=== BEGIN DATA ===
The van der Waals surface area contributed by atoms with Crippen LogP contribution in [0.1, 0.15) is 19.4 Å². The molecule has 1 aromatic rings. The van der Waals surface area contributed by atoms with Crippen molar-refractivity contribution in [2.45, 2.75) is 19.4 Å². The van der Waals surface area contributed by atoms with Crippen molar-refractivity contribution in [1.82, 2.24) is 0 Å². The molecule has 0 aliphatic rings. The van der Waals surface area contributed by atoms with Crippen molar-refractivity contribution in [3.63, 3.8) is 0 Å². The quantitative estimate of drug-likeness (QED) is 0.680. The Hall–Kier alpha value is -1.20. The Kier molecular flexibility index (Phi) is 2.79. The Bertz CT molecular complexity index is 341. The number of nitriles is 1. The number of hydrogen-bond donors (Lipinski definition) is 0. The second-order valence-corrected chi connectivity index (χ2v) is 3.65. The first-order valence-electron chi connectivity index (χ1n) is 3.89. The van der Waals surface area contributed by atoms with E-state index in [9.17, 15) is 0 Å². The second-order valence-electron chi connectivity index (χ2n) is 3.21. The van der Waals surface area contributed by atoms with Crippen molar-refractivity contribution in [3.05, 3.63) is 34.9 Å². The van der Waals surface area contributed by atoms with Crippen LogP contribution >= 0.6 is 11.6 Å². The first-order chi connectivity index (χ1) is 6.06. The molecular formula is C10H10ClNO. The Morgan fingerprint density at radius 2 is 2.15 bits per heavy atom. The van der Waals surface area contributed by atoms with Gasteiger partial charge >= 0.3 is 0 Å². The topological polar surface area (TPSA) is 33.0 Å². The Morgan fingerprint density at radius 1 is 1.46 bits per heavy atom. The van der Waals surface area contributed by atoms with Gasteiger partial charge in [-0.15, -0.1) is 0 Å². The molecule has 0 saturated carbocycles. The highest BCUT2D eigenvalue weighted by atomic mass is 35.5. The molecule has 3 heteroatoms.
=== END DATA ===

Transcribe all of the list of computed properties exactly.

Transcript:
The van der Waals surface area contributed by atoms with Crippen LogP contribution in [0.1, 0.15) is 19.4 Å². The molecule has 1 aromatic rings. The van der Waals surface area contributed by atoms with Crippen molar-refractivity contribution in [2.45, 2.75) is 19.4 Å². The van der Waals surface area contributed by atoms with Crippen molar-refractivity contribution in [1.82, 2.24) is 0 Å². The molecule has 0 aliphatic rings. The van der Waals surface area contributed by atoms with Crippen molar-refractivity contribution in [3.63, 3.8) is 0 Å². The quantitative estimate of drug-likeness (QED) is 0.680. The Hall–Kier alpha value is -1.20. The Kier molecular flexibility index (Phi) is 2.79. The Bertz CT molecular complexity index is 341. The number of nitriles is 1. The number of hydrogen-bond donors (Lipinski definition) is 0. The second-order valence-corrected chi connectivity index (χ2v) is 3.65. The first-order valence-electron chi connectivity index (χ1n) is 3.89. The van der Waals surface area contributed by atoms with E-state index in [9.17, 15) is 0 Å². The second-order valence-electron chi connectivity index (χ2n) is 3.21. The van der Waals surface area contributed by atoms with Crippen molar-refractivity contribution in [3.05, 3.63) is 34.9 Å². The van der Waals surface area contributed by atoms with Crippen LogP contribution >= 0.6 is 11.6 Å². The first-order chi connectivity index (χ1) is 6.06. The molecular formula is C10H10ClNO. The Morgan fingerprint density at radius 2 is 2.15 bits per heavy atom. The van der Waals surface area contributed by atoms with Gasteiger partial charge >= 0.3 is 0 Å². The topological polar surface area (TPSA) is 33.0 Å². The Morgan fingerprint density at radius 1 is 1.46 bits per heavy atom. The van der Waals surface area contributed by atoms with Gasteiger partial charge in [-0.15, -0.1) is 0 Å². The molecule has 0 saturated carbocycles. The highest BCUT2D eigenvalue weighted by atomic mass is 35.5. The molecule has 3 heteroatoms.